This probably comes down to the idea, “driving is a privilege not a right”.
Even though people have the constitutional right to not be punished for a crime without due process, the courts have determined that someone losing their license would not count as a punishment because “driving is a privilege not a right”.
This is why people can get their license suspended even though they had not been convicted of anything, and even though ultimately they may be found not guilty or they may be found innocent of the crime for which they were charged. Nonetheless, the Arizona State Legislature has decided that people are entitled to a hearing on this matter if they chose to do so, and it would be the same reason there are hearings on civil traffic violations or why there is a civil court to begin with.
The legislature wants people to have due process if they felt there was a need to fight the issue concerning a license suspension, and they would be entitled to a hearing as long as certain requirements were met. Those requirements would usually concern making a timely request for the hearing and the person would have to properly ask for a hearing.
Over the last couple of years, the Motor Vehicle Division has relaxed the requirements for people who do not properly ask for a hearing, and they now seem willing to let people have a hearing regardless. People need to understand the potential for consequences if they handle the part concerning the Motor Vehicle Division incorrectly.
Let us suppose someone decided to take it upon themselves to handle the Motor Vehicle Division aspect and they asked for a hearing or a summary review. If they did not handle it correctly then they could end up with SR-22 high risk insurance when they would not have otherwise.
The Administrative Hearing Is Different From The Criminal DUI Hearing
The Arizona rules of evidence would not apply, because for all intents and purposes, it would be somewhat like a mini bench trial. An administrative law judge would act as the judge during these proceedings but there would be no prosecutor.
Importance Of Officer Testimony At The Administrative Hearing At The DMV
Officers could show up to testify, and the defendant and the defense lawyer could also show up. Often, just the defense lawyer would show up instead of the defendant. Officers would be allowed to testify to hearsay, which would not be allowed in a court of law, although it would be allowed in these administrative hearings.
Everyone would give their testimony under oath, so it would be an opportunity to ask the officer questions concerning their involvement in the case while they were under oath. The administrative law judge would normally limit the questioning to only relevant information as far as the hearing, so it would not be an open opportunity to interview the officer.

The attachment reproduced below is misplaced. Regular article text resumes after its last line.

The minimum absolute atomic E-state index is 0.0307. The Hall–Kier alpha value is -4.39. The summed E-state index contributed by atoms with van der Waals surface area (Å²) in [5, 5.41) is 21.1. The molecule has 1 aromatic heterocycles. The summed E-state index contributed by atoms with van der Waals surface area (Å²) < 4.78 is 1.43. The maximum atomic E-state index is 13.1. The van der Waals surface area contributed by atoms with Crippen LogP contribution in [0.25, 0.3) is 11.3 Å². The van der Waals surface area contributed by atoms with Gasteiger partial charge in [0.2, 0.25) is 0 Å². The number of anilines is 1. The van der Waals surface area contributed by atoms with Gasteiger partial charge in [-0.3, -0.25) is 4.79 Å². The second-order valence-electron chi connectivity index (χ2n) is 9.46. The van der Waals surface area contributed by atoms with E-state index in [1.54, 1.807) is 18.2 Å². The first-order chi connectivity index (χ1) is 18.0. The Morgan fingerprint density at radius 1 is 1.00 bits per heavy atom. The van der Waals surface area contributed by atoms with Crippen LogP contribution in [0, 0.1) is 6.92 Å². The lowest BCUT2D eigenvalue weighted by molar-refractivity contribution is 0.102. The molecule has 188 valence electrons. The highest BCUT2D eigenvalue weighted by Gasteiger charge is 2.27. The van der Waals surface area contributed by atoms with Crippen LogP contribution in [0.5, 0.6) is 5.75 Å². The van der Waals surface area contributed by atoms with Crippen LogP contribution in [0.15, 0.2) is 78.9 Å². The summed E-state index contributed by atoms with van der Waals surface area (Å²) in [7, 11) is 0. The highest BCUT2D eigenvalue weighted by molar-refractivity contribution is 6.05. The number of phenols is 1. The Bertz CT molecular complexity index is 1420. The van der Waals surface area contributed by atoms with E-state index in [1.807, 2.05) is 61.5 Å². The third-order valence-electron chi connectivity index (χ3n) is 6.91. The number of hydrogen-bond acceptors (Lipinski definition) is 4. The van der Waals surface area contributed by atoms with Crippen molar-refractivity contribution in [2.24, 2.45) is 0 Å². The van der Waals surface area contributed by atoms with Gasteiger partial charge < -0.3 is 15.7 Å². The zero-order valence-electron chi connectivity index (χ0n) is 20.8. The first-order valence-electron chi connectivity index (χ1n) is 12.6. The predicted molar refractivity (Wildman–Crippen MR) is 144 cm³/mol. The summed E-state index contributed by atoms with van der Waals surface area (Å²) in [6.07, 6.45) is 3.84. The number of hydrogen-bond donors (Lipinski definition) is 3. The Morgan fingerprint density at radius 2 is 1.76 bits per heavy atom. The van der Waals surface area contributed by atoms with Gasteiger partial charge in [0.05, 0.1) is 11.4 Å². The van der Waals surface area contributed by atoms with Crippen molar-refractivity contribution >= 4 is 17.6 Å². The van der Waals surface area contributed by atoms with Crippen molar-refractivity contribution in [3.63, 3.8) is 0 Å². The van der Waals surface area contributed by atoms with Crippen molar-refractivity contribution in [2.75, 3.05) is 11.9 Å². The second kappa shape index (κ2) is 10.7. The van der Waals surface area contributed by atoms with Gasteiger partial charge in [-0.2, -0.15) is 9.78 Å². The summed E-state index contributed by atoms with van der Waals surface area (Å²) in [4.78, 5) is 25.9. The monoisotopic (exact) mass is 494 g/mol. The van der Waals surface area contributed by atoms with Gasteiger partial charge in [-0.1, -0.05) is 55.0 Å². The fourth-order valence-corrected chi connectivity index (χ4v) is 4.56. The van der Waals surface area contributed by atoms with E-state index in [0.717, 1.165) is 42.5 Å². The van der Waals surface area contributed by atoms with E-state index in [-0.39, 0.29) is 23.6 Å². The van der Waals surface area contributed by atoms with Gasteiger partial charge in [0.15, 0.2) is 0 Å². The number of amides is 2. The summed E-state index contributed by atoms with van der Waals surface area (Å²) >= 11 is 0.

It would be a limited opportunity to question the officer specifically concerning the issues at play in the administrative hearing. Because hearsay is allowed, technically any officer could show up to testify even if they had absolutely no involvement in the case, as long as they could testify to what the officer involved in the case was testifying to. It would be very rare for a completely unrelated officer to show up to testify but it would technically be allowed pursuant to the rules and regulations for administrative law hearings.
Depending on what the hearing was for sufficient evidence would need to be shown to the administrative law judge so they could determine whether or not the suspension should be upheld, whether it was for an admin per say to determine whether someone’s blood alcohol content was at or above a .08, or depending on whether it was an implied consent hearing determining whether the person was suspected of driving under the influence but refused to consent to the blood, breath, and/or urine test requested by the officer.
Winning Or Losing This Hearing Might Affect The Criminal Side Of The Case
The administrative hearing might affect the criminal hearing to maybe a small extent, although realistically neither the prosecutor nor the judge in the DUI criminal case itself would know the outcome of the hearing, so it would not actually make a big difference.
The administrative hearing of an admin per say suspension or an implied consent suspension would be taken under oath, and it would be recorded so that if the officer testified, it could be used as impeachment, and if the defendant testified, that could also be used as impeachment in the criminal case itself.
This could come into play if someone testified one way during the administrative law hearing but then a different way during the criminal case itself. Probably the biggest example would be if someone admitted to being the driver in the admin per say hearing but then tried to argue that they were not the driver at the criminal hearing itself.
The other way the hearing could impact the criminal case itself would simply be if the person was convicted of a DUI, depending on what happened at the administrative hearing, it would be possible that they would have to have SR-22 high risk insurance, whereas they may not have had to have it otherwise.
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